British Museum snaps up ‘masterpiece' by Indian painter
A painting by one of India’s greatest painters has been stopped from leaving the country after being snapped up by the British Museum.
The Trumpeters, by Nainsukh of Guler, depicts a traditional musical performance in northern India.
Painted in around 1735 to 1740, it shows musicians playing Pahari horns, with long pipes known as Turhi, with their cheeks puffed out with the effort.
Its export licence was blocked in 2018 by the Culture Secretary, in the hope that a UK institution would raise the £440,000 needed to keep it in the UK.
British Museum curator Imma Ramos said: “Nainsukh, whose name translates as ‘Delight of the Eyes’, is one of India’s greatest courtly artists, and this outstanding painting showcases his gift for complex composition and precise observation.
“It was painted at the height of his career while he was working for the ruler of Jasrota, Raja Balwant Singh. Its jewel-like colour, intricate detail and poetic mood suggest it would have been seen up close and studied at leisure, enjoyed privately or among guests.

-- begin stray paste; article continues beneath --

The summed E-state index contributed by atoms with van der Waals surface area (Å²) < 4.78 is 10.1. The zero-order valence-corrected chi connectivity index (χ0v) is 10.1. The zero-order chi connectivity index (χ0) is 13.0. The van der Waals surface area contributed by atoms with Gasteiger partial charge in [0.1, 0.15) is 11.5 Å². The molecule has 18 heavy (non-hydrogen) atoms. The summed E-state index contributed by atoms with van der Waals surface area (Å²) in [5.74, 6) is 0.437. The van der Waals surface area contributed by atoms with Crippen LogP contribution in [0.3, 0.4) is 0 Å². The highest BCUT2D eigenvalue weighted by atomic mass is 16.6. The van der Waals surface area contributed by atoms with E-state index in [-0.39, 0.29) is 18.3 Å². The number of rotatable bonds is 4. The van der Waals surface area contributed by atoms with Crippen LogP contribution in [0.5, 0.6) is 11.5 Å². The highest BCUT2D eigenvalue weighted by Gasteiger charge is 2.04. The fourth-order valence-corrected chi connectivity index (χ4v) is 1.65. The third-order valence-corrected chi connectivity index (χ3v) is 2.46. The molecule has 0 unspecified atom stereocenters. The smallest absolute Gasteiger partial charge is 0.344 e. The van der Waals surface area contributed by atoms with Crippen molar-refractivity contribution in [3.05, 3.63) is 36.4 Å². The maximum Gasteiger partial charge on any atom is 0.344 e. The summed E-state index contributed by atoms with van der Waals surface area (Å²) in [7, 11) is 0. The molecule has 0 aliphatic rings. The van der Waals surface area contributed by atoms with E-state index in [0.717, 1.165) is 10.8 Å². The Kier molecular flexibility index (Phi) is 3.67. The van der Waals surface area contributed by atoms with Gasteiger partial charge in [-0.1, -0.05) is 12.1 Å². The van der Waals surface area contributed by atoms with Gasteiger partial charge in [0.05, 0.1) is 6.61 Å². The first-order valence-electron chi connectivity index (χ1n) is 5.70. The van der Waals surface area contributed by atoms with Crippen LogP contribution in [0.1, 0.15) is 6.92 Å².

“We are delighted that it is now in a public collection for the first time, where it can be enjoyed by visitors for its beauty, and help further study of South Asian art.”
The painting, described as a work “unparalleled in north Indian art”, has gone on free display in the museum’s Sir Joseph Hotung Gallery of China and South Asia.
It has been bought with support from the Art Fund, National Heritage Memorial Fund and the Brooke Sewell Permanent Fund.
Arts Minister Helen Whately said: “This beautiful work has enormous historical value and will be admired by visitors from around the world as it goes on display at the British Museum.
“Export bars are put in place to save masterpieces like this one for the nation, and I’d like to say a massive thank you to everyone whose generous support made this acquisition possible.”